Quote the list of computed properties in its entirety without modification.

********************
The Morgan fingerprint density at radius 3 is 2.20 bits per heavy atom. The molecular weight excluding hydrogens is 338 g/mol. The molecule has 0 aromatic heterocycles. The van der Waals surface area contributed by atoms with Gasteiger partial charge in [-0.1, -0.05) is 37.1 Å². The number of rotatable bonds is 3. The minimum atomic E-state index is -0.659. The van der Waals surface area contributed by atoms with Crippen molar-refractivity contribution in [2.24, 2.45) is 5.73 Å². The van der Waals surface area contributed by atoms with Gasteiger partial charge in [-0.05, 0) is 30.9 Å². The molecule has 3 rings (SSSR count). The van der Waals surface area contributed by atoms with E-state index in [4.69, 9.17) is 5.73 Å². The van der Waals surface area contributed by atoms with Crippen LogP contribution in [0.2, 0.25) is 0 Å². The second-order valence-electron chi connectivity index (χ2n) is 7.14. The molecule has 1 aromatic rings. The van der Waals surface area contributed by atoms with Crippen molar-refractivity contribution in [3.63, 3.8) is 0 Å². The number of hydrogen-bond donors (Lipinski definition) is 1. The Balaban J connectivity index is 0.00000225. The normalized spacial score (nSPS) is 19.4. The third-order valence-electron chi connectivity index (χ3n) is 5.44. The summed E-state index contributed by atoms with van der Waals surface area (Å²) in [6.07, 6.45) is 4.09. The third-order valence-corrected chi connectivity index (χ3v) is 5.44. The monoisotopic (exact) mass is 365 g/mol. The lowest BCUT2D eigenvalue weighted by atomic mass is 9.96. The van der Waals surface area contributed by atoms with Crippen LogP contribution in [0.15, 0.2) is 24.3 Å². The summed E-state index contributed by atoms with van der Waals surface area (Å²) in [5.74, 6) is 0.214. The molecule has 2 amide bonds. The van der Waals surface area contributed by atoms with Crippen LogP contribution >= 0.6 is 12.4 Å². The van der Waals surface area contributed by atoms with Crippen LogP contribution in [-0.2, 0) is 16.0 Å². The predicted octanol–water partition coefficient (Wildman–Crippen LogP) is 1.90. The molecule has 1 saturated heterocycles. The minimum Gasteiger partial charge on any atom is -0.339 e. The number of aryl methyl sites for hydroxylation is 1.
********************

The Morgan fingerprint density at radius 3 is 2.20 bits per heavy atom. The molecular weight excluding hydrogens is 338 g/mol. The molecule has 0 aromatic heterocycles. The van der Waals surface area contributed by atoms with Gasteiger partial charge in [-0.1, -0.05) is 37.1 Å². The number of rotatable bonds is 3. The minimum atomic E-state index is -0.659. The van der Waals surface area contributed by atoms with Crippen molar-refractivity contribution in [2.24, 2.45) is 5.73 Å². The van der Waals surface area contributed by atoms with Gasteiger partial charge in [-0.05, 0) is 30.9 Å². The molecule has 3 rings (SSSR count). The van der Waals surface area contributed by atoms with E-state index in [4.69, 9.17) is 5.73 Å². The van der Waals surface area contributed by atoms with Crippen LogP contribution in [0.2, 0.25) is 0 Å². The second-order valence-electron chi connectivity index (χ2n) is 7.14. The molecule has 1 aromatic rings. The van der Waals surface area contributed by atoms with Crippen molar-refractivity contribution in [3.63, 3.8) is 0 Å². The number of hydrogen-bond donors (Lipinski definition) is 1. The Balaban J connectivity index is 0.00000225. The normalized spacial score (nSPS) is 19.4. The third-order valence-electron chi connectivity index (χ3n) is 5.44. The summed E-state index contributed by atoms with van der Waals surface area (Å²) in [6.07, 6.45) is 4.09. The third-order valence-corrected chi connectivity index (χ3v) is 5.44. The monoisotopic (exact) mass is 365 g/mol. The lowest BCUT2D eigenvalue weighted by atomic mass is 9.96. The van der Waals surface area contributed by atoms with Crippen LogP contribution in [0.15, 0.2) is 24.3 Å². The summed E-state index contributed by atoms with van der Waals surface area (Å²) in [5.74, 6) is 0.214. The molecule has 2 amide bonds. The van der Waals surface area contributed by atoms with Crippen LogP contribution >= 0.6 is 12.4 Å². The van der Waals surface area contributed by atoms with Crippen LogP contribution in [-0.2, 0) is 16.0 Å². The predicted octanol–water partition coefficient (Wildman–Crippen LogP) is 1.90. The molecule has 1 saturated heterocycles. The minimum Gasteiger partial charge on any atom is -0.339 e. The number of aryl methyl sites for hydroxylation is 1.